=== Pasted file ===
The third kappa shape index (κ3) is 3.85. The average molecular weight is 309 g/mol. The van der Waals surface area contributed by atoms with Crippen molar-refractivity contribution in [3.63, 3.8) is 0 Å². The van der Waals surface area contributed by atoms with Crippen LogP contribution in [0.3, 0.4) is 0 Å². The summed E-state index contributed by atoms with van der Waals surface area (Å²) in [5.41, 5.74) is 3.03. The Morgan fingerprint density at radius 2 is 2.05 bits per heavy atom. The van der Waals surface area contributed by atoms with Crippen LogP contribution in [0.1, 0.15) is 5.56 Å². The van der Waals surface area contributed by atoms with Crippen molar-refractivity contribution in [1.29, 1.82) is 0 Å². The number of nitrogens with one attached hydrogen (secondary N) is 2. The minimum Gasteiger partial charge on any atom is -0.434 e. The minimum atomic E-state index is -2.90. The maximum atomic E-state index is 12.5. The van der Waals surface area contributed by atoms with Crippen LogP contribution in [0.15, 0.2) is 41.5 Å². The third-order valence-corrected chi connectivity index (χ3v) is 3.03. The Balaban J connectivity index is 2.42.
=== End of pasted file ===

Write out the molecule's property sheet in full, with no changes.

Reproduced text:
The third kappa shape index (κ3) is 3.85. The average molecular weight is 309 g/mol. The van der Waals surface area contributed by atoms with Crippen molar-refractivity contribution in [3.63, 3.8) is 0 Å². The van der Waals surface area contributed by atoms with Crippen LogP contribution in [0.3, 0.4) is 0 Å². The summed E-state index contributed by atoms with van der Waals surface area (Å²) in [5.41, 5.74) is 3.03. The Morgan fingerprint density at radius 2 is 2.05 bits per heavy atom. The van der Waals surface area contributed by atoms with Crippen LogP contribution in [0.1, 0.15) is 5.56 Å². The van der Waals surface area contributed by atoms with Crippen molar-refractivity contribution in [1.29, 1.82) is 0 Å². The number of nitrogens with one attached hydrogen (secondary N) is 2. The minimum Gasteiger partial charge on any atom is -0.434 e. The minimum atomic E-state index is -2.90. The maximum atomic E-state index is 12.5. The van der Waals surface area contributed by atoms with Crippen LogP contribution in [0.15, 0.2) is 41.5 Å². The third-order valence-corrected chi connectivity index (χ3v) is 3.03. The Balaban J connectivity index is 2.42.